As a Bryson fan I have thoroughly enjoyed his books and was looking forward to his insightful and irreverent treatment of this noble subject. He lived up to expectations with a rather concise account of the life, times and work of Shakespeare with generous dollops of sarcasm, humour and derision thrown in. It would have been a splendid piece of work had Bryson settled for a professional narrator (as in Short History of Nearly Everything). Instead Bryson's clipped, clumsy and poorly enunciated voice is intrusive and jarring. What a pity. I hope the publishers consider another edition with a trained actor as narrator.
With all the field work and research available to him Diamond stands at the brink of what could be the most fascinating and significant popular science book of the era. He brings together so many disciplines to show macro trends, chaos theory, the power of germs in fashioning human history. It could all havee been absolutely mind changing. Sadly Diamond is not Bill Bryson. He has a scientific mind and a scientific compulsion for being comprehensive. Where Bryson can spin a story out of a proton, Diamond gets mired in a repetitive catalogue of insights applied meticulously yet tediously to every possible place, time and civilisation. I would really love someone else to re-tell this - someone who has the ability to convert the linear into the prosaic. I gave up after about 50%.
MacIntyre has been criticised for rehashing a story previously told by others (both here and in Agent ZigZag) and while this is technically true I doubt anyone has written these most intriguing stories with as much style as MacIntyre. His writing flits from reportage to crime novel to historical document to romance in the space of a single page. The narrator, John Lee is superb, maintaining a good pace which enhances the tension of the story. Definitely worth buying, but you'll struggle to turn it off - make sure you have lots of vacation time.
MacIntyre has been criticized for rehashing a story previously told by others (both here and in Operation Mincemeat) and while this is technically true I doubt anyone has written these most intriguing stories with as much style as MacIntyre. His writing flits from reportage to crime novel to historical document to romance in the space of a single page. The narrator, John Lee is superb, maintaining a good pace which enhances the tension of the story. Definitely worth buying, but you'll struggle to turn it off - make sure you have lots of vacation time.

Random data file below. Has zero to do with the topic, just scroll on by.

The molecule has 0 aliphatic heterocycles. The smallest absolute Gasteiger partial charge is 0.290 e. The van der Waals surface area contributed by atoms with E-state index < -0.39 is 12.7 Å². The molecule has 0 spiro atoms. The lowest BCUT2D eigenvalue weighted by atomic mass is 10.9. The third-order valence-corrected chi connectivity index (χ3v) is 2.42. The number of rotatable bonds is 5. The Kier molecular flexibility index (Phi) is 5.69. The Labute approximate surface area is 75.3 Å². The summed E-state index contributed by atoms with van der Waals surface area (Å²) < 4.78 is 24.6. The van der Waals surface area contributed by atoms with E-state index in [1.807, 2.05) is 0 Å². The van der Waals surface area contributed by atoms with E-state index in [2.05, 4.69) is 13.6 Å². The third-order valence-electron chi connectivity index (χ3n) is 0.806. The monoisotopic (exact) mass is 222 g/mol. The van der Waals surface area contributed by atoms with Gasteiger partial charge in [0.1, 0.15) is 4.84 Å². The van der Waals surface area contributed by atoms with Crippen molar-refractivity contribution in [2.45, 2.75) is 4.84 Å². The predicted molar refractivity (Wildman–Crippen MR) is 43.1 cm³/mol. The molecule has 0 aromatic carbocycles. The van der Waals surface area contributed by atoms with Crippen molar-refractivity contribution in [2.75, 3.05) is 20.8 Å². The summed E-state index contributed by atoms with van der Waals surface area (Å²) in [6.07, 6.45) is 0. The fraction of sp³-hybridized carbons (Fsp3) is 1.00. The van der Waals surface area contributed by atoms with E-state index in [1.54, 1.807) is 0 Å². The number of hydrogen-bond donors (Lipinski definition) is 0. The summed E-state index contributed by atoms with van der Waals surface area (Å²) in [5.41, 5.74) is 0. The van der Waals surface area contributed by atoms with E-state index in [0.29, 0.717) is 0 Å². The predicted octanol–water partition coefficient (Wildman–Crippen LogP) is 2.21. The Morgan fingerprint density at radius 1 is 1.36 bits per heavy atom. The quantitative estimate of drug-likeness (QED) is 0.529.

Peter Carey is known as one of the best current literary authors. In this book he applies himself to the tumultuous events which took place in France after the first revolution and echoes it with the post revolutionary events in America. An interesting contract, so too the characters: a nobleman (who is rather blunt) and his servant (who is rather sharp). Through various trials and tribulations the pair of them reveal their true worth, character and opinions. There are many twists in this tale and I think it is perfectly summarised in the final chapter where the nobleman declares his doubt that anything truly artistic could flourish in a democracy.
It is interesting and well written, but not profound; which is what I would have expected from Carey. The narrators are brilliant (there is one each for the servant and the nobleman). It is a lengthy listen and worth it if you have exhausted all Carey's other treasures.
This is one of those books that need not really have a plot. The writing is so superb, so rich, even in translation, that the concept of a storyline is almost superfluous. That said one has to admit that the story is less than riveting, however the intellectual richness of the writing requires little else to support it. This is one of the classics, brilliantly narrated and a true masterpiece. I won't spoil it for you by giving a summary of the content, just read it and lose yourself in the (now sadly uncommon) luxury of superb writing.